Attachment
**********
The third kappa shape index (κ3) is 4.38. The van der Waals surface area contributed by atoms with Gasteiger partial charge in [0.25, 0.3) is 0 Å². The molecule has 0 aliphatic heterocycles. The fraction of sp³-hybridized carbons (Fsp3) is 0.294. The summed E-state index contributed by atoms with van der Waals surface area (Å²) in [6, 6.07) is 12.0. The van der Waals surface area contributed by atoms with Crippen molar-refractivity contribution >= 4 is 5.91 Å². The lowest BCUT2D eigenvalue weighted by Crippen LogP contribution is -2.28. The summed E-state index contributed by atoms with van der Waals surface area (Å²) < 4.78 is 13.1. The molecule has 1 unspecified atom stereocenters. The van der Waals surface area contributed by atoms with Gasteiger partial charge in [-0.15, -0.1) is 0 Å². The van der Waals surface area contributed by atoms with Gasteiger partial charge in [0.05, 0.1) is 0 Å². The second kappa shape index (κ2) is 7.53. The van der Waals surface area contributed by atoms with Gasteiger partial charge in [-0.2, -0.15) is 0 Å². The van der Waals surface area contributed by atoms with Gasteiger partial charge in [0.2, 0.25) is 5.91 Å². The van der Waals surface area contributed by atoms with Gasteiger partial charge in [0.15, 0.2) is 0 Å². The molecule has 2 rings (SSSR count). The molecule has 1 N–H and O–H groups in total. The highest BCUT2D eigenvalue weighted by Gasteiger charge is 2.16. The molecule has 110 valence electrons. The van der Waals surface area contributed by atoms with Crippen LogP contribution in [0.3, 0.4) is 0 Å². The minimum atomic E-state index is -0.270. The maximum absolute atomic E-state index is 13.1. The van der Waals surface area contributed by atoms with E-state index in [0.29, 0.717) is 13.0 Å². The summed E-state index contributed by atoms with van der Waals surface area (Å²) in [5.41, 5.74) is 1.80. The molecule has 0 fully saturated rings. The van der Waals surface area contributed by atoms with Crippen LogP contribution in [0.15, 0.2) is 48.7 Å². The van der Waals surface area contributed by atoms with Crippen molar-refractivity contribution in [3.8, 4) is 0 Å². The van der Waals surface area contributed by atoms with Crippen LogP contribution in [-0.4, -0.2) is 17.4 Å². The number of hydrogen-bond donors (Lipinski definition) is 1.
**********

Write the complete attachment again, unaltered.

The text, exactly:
The third kappa shape index (κ3) is 4.38. The van der Waals surface area contributed by atoms with Gasteiger partial charge in [0.25, 0.3) is 0 Å². The molecule has 0 aliphatic heterocycles. The fraction of sp³-hybridized carbons (Fsp3) is 0.294. The summed E-state index contributed by atoms with van der Waals surface area (Å²) in [6, 6.07) is 12.0. The van der Waals surface area contributed by atoms with Crippen molar-refractivity contribution >= 4 is 5.91 Å². The lowest BCUT2D eigenvalue weighted by Crippen LogP contribution is -2.28. The summed E-state index contributed by atoms with van der Waals surface area (Å²) < 4.78 is 13.1. The molecule has 1 unspecified atom stereocenters. The van der Waals surface area contributed by atoms with Gasteiger partial charge in [-0.15, -0.1) is 0 Å². The van der Waals surface area contributed by atoms with Gasteiger partial charge in [0.05, 0.1) is 0 Å². The second kappa shape index (κ2) is 7.53. The van der Waals surface area contributed by atoms with Gasteiger partial charge in [-0.2, -0.15) is 0 Å². The van der Waals surface area contributed by atoms with Gasteiger partial charge in [0.2, 0.25) is 5.91 Å². The van der Waals surface area contributed by atoms with Gasteiger partial charge in [0.15, 0.2) is 0 Å². The molecule has 2 rings (SSSR count). The molecule has 1 N–H and O–H groups in total. The highest BCUT2D eigenvalue weighted by Gasteiger charge is 2.16. The molecule has 110 valence electrons. The van der Waals surface area contributed by atoms with Crippen LogP contribution in [0.3, 0.4) is 0 Å². The minimum atomic E-state index is -0.270. The maximum absolute atomic E-state index is 13.1. The van der Waals surface area contributed by atoms with E-state index in [0.29, 0.717) is 13.0 Å². The summed E-state index contributed by atoms with van der Waals surface area (Å²) in [5.41, 5.74) is 1.80. The molecule has 0 fully saturated rings. The van der Waals surface area contributed by atoms with Crippen LogP contribution in [0.15, 0.2) is 48.7 Å². The van der Waals surface area contributed by atoms with Crippen molar-refractivity contribution in [3.8, 4) is 0 Å². The van der Waals surface area contributed by atoms with Crippen LogP contribution in [-0.4, -0.2) is 17.4 Å². The number of hydrogen-bond donors (Lipinski definition) is 1.